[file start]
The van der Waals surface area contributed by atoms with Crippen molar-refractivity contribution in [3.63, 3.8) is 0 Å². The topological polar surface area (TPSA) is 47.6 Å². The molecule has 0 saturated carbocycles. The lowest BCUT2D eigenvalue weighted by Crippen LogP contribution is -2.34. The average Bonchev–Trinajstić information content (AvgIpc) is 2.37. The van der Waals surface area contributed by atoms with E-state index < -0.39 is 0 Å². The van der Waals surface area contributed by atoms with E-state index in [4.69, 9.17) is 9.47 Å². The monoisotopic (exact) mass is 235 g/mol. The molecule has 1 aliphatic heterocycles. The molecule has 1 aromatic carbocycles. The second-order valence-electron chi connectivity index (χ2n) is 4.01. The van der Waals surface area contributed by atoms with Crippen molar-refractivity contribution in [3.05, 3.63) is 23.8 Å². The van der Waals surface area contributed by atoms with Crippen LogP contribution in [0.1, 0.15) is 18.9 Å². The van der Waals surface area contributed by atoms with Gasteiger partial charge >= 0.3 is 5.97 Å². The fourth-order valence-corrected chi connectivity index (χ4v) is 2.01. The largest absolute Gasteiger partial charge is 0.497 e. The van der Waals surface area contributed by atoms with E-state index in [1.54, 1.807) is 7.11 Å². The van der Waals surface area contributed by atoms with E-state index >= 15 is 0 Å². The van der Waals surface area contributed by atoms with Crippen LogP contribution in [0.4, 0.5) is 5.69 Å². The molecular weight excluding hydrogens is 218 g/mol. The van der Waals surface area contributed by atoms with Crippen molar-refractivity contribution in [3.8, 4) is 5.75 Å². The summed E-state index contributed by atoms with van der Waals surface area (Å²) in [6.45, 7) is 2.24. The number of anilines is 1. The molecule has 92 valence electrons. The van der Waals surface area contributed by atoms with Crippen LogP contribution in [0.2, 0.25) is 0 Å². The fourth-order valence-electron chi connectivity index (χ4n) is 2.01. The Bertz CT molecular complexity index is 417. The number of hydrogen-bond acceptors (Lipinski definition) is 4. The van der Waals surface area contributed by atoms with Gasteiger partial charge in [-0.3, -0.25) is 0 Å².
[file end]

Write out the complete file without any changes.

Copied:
The van der Waals surface area contributed by atoms with Crippen molar-refractivity contribution in [3.63, 3.8) is 0 Å². The topological polar surface area (TPSA) is 47.6 Å². The molecule has 0 saturated carbocycles. The lowest BCUT2D eigenvalue weighted by Crippen LogP contribution is -2.34. The average Bonchev–Trinajstić information content (AvgIpc) is 2.37. The van der Waals surface area contributed by atoms with E-state index < -0.39 is 0 Å². The van der Waals surface area contributed by atoms with E-state index in [4.69, 9.17) is 9.47 Å². The monoisotopic (exact) mass is 235 g/mol. The molecule has 1 aliphatic heterocycles. The molecule has 1 aromatic carbocycles. The second-order valence-electron chi connectivity index (χ2n) is 4.01. The van der Waals surface area contributed by atoms with Crippen molar-refractivity contribution in [3.05, 3.63) is 23.8 Å². The van der Waals surface area contributed by atoms with Crippen LogP contribution in [0.1, 0.15) is 18.9 Å². The van der Waals surface area contributed by atoms with Gasteiger partial charge >= 0.3 is 5.97 Å². The fourth-order valence-corrected chi connectivity index (χ4v) is 2.01. The largest absolute Gasteiger partial charge is 0.497 e. The van der Waals surface area contributed by atoms with E-state index in [1.54, 1.807) is 7.11 Å². The van der Waals surface area contributed by atoms with E-state index >= 15 is 0 Å². The van der Waals surface area contributed by atoms with Crippen LogP contribution in [0.4, 0.5) is 5.69 Å². The molecular weight excluding hydrogens is 218 g/mol. The van der Waals surface area contributed by atoms with Crippen molar-refractivity contribution in [3.8, 4) is 5.75 Å². The summed E-state index contributed by atoms with van der Waals surface area (Å²) in [6.45, 7) is 2.24. The number of anilines is 1. The molecule has 92 valence electrons. The van der Waals surface area contributed by atoms with Crippen LogP contribution in [0.2, 0.25) is 0 Å². The fourth-order valence-electron chi connectivity index (χ4n) is 2.01. The Bertz CT molecular complexity index is 417. The number of hydrogen-bond acceptors (Lipinski definition) is 4. The van der Waals surface area contributed by atoms with Gasteiger partial charge in [-0.3, -0.25) is 0 Å².